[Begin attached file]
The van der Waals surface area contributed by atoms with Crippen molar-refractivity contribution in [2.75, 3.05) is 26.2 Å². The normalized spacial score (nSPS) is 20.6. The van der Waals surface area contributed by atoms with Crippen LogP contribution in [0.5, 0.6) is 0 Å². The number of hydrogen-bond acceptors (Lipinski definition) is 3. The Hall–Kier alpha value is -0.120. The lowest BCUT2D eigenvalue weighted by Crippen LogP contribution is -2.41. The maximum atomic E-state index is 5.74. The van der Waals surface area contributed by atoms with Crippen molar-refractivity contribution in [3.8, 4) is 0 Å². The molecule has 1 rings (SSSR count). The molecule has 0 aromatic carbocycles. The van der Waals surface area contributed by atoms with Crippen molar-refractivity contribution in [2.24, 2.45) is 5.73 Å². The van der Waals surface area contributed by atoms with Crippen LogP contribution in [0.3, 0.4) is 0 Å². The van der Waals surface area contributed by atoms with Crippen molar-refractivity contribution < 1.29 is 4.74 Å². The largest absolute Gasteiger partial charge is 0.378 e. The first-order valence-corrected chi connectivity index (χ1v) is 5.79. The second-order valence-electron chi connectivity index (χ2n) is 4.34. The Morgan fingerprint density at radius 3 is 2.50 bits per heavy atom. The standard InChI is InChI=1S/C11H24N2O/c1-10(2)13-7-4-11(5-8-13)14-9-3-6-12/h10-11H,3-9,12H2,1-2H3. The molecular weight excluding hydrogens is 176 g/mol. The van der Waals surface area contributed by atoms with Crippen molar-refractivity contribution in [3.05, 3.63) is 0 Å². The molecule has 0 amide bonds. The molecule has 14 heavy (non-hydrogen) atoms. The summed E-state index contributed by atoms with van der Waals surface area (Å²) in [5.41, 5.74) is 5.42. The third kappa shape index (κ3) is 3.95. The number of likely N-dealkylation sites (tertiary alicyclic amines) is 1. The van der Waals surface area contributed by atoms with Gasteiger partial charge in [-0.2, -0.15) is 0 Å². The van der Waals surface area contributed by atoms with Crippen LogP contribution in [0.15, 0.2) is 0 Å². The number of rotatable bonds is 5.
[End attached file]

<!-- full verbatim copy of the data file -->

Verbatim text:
The van der Waals surface area contributed by atoms with Crippen molar-refractivity contribution in [2.75, 3.05) is 26.2 Å². The normalized spacial score (nSPS) is 20.6. The van der Waals surface area contributed by atoms with Crippen LogP contribution in [0.5, 0.6) is 0 Å². The number of hydrogen-bond acceptors (Lipinski definition) is 3. The Hall–Kier alpha value is -0.120. The lowest BCUT2D eigenvalue weighted by Crippen LogP contribution is -2.41. The maximum atomic E-state index is 5.74. The van der Waals surface area contributed by atoms with Crippen molar-refractivity contribution in [3.8, 4) is 0 Å². The molecule has 1 rings (SSSR count). The molecule has 0 aromatic carbocycles. The van der Waals surface area contributed by atoms with Crippen molar-refractivity contribution in [2.24, 2.45) is 5.73 Å². The van der Waals surface area contributed by atoms with Crippen LogP contribution in [0.3, 0.4) is 0 Å². The van der Waals surface area contributed by atoms with Crippen molar-refractivity contribution < 1.29 is 4.74 Å². The largest absolute Gasteiger partial charge is 0.378 e. The first-order valence-corrected chi connectivity index (χ1v) is 5.79. The second-order valence-electron chi connectivity index (χ2n) is 4.34. The Morgan fingerprint density at radius 3 is 2.50 bits per heavy atom. The standard InChI is InChI=1S/C11H24N2O/c1-10(2)13-7-4-11(5-8-13)14-9-3-6-12/h10-11H,3-9,12H2,1-2H3. The molecular weight excluding hydrogens is 176 g/mol. The van der Waals surface area contributed by atoms with Crippen molar-refractivity contribution in [3.05, 3.63) is 0 Å². The molecule has 0 amide bonds. The molecule has 14 heavy (non-hydrogen) atoms. The summed E-state index contributed by atoms with van der Waals surface area (Å²) in [5.41, 5.74) is 5.42. The third kappa shape index (κ3) is 3.95. The number of likely N-dealkylation sites (tertiary alicyclic amines) is 1. The van der Waals surface area contributed by atoms with Gasteiger partial charge in [-0.2, -0.15) is 0 Å². The van der Waals surface area contributed by atoms with Crippen LogP contribution in [0.15, 0.2) is 0 Å². The number of rotatable bonds is 5.